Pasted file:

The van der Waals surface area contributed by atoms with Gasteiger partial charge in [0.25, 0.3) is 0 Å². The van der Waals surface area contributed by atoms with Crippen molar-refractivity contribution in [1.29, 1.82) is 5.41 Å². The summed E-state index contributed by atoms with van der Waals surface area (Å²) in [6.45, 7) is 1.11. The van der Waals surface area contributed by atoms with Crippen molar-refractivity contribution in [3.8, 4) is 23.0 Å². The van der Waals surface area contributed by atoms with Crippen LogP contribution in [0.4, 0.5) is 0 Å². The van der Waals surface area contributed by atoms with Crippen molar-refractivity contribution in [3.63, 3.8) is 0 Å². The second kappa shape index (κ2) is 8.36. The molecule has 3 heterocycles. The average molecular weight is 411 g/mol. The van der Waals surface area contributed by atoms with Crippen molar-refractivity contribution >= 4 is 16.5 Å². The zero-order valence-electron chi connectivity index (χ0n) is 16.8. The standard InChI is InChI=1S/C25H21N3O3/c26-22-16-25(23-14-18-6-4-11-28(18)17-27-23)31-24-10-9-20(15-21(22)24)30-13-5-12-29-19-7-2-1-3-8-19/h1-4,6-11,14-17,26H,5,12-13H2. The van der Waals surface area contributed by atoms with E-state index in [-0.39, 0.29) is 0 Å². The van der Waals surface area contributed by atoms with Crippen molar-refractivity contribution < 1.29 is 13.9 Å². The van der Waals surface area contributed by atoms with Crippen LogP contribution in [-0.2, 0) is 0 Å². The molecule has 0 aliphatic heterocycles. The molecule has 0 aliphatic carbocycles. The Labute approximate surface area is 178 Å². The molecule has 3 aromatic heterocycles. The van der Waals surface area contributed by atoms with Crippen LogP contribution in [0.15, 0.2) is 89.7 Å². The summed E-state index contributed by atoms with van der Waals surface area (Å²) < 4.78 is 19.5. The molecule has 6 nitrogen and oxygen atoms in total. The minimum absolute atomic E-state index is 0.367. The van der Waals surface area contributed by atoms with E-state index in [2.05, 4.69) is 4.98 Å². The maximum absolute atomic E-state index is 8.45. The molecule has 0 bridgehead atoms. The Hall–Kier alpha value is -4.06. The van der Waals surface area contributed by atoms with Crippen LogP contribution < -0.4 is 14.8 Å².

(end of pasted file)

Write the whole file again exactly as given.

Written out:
The van der Waals surface area contributed by atoms with Gasteiger partial charge in [0.25, 0.3) is 0 Å². The van der Waals surface area contributed by atoms with Crippen molar-refractivity contribution in [1.29, 1.82) is 5.41 Å². The summed E-state index contributed by atoms with van der Waals surface area (Å²) in [6.45, 7) is 1.11. The van der Waals surface area contributed by atoms with Crippen molar-refractivity contribution in [3.8, 4) is 23.0 Å². The van der Waals surface area contributed by atoms with Crippen LogP contribution in [0.4, 0.5) is 0 Å². The van der Waals surface area contributed by atoms with Crippen molar-refractivity contribution in [3.63, 3.8) is 0 Å². The second kappa shape index (κ2) is 8.36. The molecule has 3 heterocycles. The average molecular weight is 411 g/mol. The van der Waals surface area contributed by atoms with Crippen molar-refractivity contribution >= 4 is 16.5 Å². The zero-order valence-electron chi connectivity index (χ0n) is 16.8. The standard InChI is InChI=1S/C25H21N3O3/c26-22-16-25(23-14-18-6-4-11-28(18)17-27-23)31-24-10-9-20(15-21(22)24)30-13-5-12-29-19-7-2-1-3-8-19/h1-4,6-11,14-17,26H,5,12-13H2. The van der Waals surface area contributed by atoms with E-state index in [-0.39, 0.29) is 0 Å². The van der Waals surface area contributed by atoms with Crippen molar-refractivity contribution < 1.29 is 13.9 Å². The van der Waals surface area contributed by atoms with Crippen LogP contribution in [-0.2, 0) is 0 Å². The molecule has 0 aliphatic heterocycles. The molecule has 0 aliphatic carbocycles. The Labute approximate surface area is 178 Å². The molecule has 3 aromatic heterocycles. The van der Waals surface area contributed by atoms with Crippen LogP contribution in [0.15, 0.2) is 89.7 Å². The summed E-state index contributed by atoms with van der Waals surface area (Å²) < 4.78 is 19.5. The molecule has 6 nitrogen and oxygen atoms in total. The minimum absolute atomic E-state index is 0.367. The van der Waals surface area contributed by atoms with E-state index in [2.05, 4.69) is 4.98 Å². The maximum absolute atomic E-state index is 8.45. The molecule has 0 bridgehead atoms. The Hall–Kier alpha value is -4.06. The van der Waals surface area contributed by atoms with Crippen LogP contribution < -0.4 is 14.8 Å².